Some of modern medicine's most heralded interventions — from routine surgeries to organ transplants and cancer treatments — may soon be too dangerous. The viability of these procedures hinges on physicians' ability to use antibiotics to swiftly vanquish any bacterial infections that might arise in the course of treatment. For decades, physicians have been able to choose from hundreds of different kinds of antibiotics to do the job, including many powerful "broad spectrum" varieties that indiscriminately kill a wide range of bacteria. But over the past two decades, antibiotic drugs have started to fail one by one, as bacteria with resistance to them have emerged and spread. Taming the new drug-resistant pathogens requires ever more toxic, expensive, and time-consuming therapies, such as a class of last-resort antibiotics called carbapenems, which must be administered intravenously in hospitals. In the United States alone, fighting drug-resistant infections costs up to 8 million additional patient hospital days and up to $34 billion every year.
Now, the emergence in India of a particularly nasty form of antibiotic-resistant bacteria, which renders even the last-resort drugs obsolete, could bring about an era of unstoppable infections. To contain the bacteria, South Asian governments must quickly reform their public health practices and medical manufacturers must fast-track the development of new drugs. But with the Indian political establishment prioritizing building up its lucrative private health sector over making costly public health reforms, and policies aimed at recalibrating drug research and development in the West stymied, the political will to accomplish the job is scarce.
In India, antibiotic use is virtually unregulated. Antibiotics are widely available without a prescription and, as in the United States, affluent people tend to consume the drugs whether medically necessary or not — for everything from colds to diarrhea. Meanwhile, when ill, India's poor tend to scrape together a few rupees to buy a couple doses of antibiotic at a time, enough to quell their symptoms but not enough to clear their infections. Both patterns of consumption contribute to the development of drug-resistant bacteria. So, it is no wonder that, even before the new super-resistant strain was first documented, over 50 percent of the bacterial infections that occurred in Indian hospitals were resistant to commonly used antibiotics.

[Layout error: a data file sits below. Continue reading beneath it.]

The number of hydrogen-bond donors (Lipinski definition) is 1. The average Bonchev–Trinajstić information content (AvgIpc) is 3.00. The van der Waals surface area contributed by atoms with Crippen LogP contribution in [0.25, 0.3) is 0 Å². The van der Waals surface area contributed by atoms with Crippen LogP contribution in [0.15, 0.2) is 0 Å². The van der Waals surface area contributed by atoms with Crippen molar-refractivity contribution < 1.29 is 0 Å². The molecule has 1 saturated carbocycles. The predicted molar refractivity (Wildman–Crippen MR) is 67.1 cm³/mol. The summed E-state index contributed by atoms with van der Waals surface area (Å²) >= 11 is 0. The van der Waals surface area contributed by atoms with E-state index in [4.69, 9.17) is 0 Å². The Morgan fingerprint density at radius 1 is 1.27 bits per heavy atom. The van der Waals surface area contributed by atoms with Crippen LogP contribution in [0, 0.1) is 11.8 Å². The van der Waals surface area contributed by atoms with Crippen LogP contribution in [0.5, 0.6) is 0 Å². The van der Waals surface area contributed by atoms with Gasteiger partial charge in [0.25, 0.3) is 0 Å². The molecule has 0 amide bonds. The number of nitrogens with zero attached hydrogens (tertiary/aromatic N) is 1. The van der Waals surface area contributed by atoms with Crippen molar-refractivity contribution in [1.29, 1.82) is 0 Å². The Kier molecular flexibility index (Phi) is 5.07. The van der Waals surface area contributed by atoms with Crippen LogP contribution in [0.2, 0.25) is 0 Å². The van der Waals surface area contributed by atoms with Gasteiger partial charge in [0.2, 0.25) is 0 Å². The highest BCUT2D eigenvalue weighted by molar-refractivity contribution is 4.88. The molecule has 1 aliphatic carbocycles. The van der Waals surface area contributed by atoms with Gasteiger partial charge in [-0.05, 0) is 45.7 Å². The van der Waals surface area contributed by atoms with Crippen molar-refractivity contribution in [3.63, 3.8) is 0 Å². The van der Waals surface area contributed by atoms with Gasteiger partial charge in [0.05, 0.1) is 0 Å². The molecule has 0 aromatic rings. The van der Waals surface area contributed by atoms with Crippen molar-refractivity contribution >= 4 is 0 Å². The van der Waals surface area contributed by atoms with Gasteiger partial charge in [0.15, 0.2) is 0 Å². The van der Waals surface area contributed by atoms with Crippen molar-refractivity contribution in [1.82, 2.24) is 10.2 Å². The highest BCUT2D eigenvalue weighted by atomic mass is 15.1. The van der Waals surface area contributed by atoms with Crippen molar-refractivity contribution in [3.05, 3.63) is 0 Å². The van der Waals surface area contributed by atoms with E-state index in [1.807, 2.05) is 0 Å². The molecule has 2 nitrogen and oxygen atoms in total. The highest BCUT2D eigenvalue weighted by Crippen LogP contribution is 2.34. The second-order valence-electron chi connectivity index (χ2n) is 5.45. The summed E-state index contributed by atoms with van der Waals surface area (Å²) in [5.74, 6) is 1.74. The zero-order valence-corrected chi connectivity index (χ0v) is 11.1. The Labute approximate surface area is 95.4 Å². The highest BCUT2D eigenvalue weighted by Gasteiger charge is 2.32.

Then, in 2010, a study of a New Delhi-area hospital found that 24 percent of bacterial infections there could resist the last-resort carbapenem antibiotics. Thirteen percent not only resisted carbapenem drugs, but overcame 14 other antibiotics, making treatment options exceedingly limited. The gene that conferred this extreme drug-resistance was dubbed "New Delhi metallo-beta-lactamase 1" or NDM-1. Scientists found that, unlike other drug-resistant bacteria, NDM-1 bacteria are able to quickly and prolifically spread their genes to other bacteria, easily jumping the barriers of species and genus. The pandemic potential of such a microbe is enormous. Indeed, according to Tim Walsh, a University of Cardiff medical microbiologist who has been chasing the dangerous gene, NDM-1 infections already turned up in more than 35 countries last year — often in the bodies of medical tourists, who had traveled to India or Pakistan for cheap surgeries and other procedures. And NDM-1 bacteria have also been found in drinking water and in puddles around New Delhi.